Last updated: March 21. 2014 5:21PM - 1223 Views
By Rob Treynor rtreynor@civitasmedia.com



Jason Fruth, Ph.D., assistant professor in Wright State's Department of Education, teaches the Community PAX program to a full house of county citizens and leaders on Thursday, March 20.
Jason Fruth, Ph.D., assistant professor in Wright State's Department of Education, teaches the Community PAX program to a full house of county citizens and leaders on Thursday, March 20.
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Tootles in the community:

During Monday night’s West Jefferson village council meeting, Mayor Darlene Steele told council that students from Norwood Elementary would be picking up sticks and litter from Garrett Park during spring break.

“I think this great. It’s worth awarding them Tootles,” Steele said.



“This isn’t warm, fuzzy, feel-good stuff. This is psychology.”


Jason Fruth, Ph.D., assistant professor in Wright State’s Department of Education, spoke to community leaders and citizens on the afternoon of Thursday, March 20. The purpose of his visit was to help get the ball rolling on the Community PAX program.


The PAX program, already implemented in many schools throughout the county, also has proven to be beneficial among adults. Community PAX is being promoted locally by the Madison County Department of Family & Children, in partnership with the Mental Health & Recovery Board of Clark, Greene & Madison Counties and Wright State University.


PAX is Latin for peace, health, happiness and productivity.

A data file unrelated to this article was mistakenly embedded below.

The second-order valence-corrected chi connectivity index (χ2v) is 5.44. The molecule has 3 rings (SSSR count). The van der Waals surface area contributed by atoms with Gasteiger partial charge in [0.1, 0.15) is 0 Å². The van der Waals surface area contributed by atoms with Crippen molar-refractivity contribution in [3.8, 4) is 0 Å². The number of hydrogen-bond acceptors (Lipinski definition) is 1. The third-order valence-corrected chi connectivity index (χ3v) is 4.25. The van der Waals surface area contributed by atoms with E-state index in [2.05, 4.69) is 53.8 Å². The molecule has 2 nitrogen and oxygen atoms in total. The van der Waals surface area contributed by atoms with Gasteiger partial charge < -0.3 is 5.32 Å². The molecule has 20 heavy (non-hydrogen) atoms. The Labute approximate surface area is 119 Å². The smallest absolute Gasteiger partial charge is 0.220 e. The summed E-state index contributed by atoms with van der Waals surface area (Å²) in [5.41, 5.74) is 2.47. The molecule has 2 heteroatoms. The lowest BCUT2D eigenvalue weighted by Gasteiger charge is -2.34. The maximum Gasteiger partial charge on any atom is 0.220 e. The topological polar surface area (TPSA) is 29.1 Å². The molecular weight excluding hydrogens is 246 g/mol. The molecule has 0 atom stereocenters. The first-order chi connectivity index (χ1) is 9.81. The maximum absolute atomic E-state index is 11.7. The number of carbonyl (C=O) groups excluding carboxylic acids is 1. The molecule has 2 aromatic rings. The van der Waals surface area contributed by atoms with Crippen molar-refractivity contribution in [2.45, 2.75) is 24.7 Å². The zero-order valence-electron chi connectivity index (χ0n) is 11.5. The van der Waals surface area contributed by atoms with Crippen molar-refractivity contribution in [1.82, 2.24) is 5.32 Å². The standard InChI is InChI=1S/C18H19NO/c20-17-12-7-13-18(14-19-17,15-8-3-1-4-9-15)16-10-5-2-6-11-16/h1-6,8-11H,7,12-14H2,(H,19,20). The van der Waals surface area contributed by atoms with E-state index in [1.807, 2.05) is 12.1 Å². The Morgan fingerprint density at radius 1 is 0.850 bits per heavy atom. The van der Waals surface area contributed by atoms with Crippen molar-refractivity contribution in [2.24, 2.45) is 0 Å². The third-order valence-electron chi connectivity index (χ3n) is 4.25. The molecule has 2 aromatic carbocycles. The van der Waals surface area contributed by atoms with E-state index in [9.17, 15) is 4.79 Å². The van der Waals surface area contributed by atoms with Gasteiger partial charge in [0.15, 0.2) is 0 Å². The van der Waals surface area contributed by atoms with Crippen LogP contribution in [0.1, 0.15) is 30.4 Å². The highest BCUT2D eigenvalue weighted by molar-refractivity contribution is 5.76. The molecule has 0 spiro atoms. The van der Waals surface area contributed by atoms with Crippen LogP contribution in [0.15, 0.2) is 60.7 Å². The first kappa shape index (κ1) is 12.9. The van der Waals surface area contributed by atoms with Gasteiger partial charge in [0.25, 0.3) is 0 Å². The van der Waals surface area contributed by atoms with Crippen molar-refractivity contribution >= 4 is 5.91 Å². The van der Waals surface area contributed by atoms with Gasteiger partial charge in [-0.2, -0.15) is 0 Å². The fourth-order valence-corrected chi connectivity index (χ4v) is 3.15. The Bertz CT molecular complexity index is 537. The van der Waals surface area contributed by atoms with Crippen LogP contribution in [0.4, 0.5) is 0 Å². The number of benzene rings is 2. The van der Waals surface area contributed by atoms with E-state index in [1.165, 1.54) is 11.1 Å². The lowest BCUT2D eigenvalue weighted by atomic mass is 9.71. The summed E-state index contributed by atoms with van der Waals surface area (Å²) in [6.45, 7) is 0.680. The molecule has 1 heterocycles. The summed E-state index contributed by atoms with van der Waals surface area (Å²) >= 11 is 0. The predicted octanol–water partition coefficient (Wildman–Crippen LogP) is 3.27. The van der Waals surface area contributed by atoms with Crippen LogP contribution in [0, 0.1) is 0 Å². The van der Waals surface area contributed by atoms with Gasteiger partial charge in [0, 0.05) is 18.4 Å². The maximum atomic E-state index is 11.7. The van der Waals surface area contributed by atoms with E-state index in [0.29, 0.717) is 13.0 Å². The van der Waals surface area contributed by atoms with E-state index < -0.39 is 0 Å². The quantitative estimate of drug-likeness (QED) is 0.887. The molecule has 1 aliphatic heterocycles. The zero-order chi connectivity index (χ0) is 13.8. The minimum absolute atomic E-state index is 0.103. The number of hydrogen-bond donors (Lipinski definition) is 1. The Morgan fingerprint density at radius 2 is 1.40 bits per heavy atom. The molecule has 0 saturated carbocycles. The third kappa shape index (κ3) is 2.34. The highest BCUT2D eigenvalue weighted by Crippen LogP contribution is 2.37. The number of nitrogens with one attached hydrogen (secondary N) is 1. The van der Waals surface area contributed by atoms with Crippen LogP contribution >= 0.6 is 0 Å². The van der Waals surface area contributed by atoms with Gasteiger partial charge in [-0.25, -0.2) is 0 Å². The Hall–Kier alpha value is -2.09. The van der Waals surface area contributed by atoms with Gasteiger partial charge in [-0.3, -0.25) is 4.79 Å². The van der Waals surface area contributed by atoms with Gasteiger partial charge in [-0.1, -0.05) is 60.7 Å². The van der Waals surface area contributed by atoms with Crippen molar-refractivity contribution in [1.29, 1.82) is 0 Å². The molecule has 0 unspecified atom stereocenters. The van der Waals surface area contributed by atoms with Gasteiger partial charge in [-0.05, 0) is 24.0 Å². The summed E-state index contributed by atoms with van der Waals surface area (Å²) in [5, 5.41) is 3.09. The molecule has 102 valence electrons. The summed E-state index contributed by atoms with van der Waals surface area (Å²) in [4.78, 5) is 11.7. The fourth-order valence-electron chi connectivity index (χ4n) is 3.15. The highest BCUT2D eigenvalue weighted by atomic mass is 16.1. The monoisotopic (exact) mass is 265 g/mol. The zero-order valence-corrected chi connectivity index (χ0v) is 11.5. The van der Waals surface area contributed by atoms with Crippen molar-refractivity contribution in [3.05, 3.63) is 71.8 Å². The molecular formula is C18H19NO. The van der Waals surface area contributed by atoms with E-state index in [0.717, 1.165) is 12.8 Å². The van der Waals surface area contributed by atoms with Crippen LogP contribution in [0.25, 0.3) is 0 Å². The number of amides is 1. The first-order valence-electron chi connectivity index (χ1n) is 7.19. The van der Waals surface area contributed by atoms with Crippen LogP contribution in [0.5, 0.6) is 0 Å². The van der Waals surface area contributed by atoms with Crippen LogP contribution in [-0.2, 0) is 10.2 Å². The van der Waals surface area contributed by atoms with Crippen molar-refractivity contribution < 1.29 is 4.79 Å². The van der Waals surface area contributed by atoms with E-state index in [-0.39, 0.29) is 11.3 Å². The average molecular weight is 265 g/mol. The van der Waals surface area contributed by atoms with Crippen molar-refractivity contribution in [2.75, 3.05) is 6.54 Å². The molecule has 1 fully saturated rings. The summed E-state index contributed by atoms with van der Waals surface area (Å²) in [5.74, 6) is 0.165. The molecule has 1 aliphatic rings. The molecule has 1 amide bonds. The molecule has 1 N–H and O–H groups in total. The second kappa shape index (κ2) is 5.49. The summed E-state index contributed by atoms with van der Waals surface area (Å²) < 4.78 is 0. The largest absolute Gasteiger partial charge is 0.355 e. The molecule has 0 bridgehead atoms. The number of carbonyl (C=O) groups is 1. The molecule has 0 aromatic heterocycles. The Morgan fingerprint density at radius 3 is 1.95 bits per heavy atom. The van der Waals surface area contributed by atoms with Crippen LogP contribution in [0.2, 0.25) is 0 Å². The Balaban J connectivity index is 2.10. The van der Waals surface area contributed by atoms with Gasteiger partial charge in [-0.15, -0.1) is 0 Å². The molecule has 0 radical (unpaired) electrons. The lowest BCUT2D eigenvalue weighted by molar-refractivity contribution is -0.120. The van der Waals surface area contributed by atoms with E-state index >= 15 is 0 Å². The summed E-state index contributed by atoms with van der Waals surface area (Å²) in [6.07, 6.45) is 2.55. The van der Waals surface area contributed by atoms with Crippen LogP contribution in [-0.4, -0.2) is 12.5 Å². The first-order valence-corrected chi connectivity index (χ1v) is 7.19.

“PAX is the thing and the feeling we all need more of,” Fruth said.


“That feeling you get when you watch those YouTube videos of soldiers returning home to surprise their family — that’s the kind of feeling we need more of in our homes and in our workplaces,” Fruth said.


Community PAX’s primary components are called “Tootles.” Tootles are handwritten notes of appreciation one personally delivers to a co-worker, family member, or acquaintance.


Tootles increases those positive feelings (PAX), simply by writing down positive behavior one has witnessed, and sharing that paper with the person exhibiting the behavior.


“A single slip of paper from a teacher to a student, written about something positive, improves the child’s ability better than a visit to a mental health therapist,” Sherry Baldwin, of Madison County Family & Children First Council, said.


“This isn’t just for kids,” Fruth said. “This is for us. We can impact how our relationships in the community work.”


According to Fruth, humans will increase the behaviors that are reinforced. Tootles reinforce positive, “pro-social” behaviors.


“By identifying and recognizing pro-social behaviors, we increase the deeds and actions we want more of,” Fruth said. Fruth called attention to Phat Daddy’s Pizza in London, where the usage of Tootles has been part of the company’s game plan for over a year, with “beneficial” results.


To learn more about the Community PAX program, visit www.wrightofer.com for more information on the research behind the PAX principles.


Rob Treynor can be reached at (740) 852-1616, ext. 19 or via Twitter @RobTreynor.

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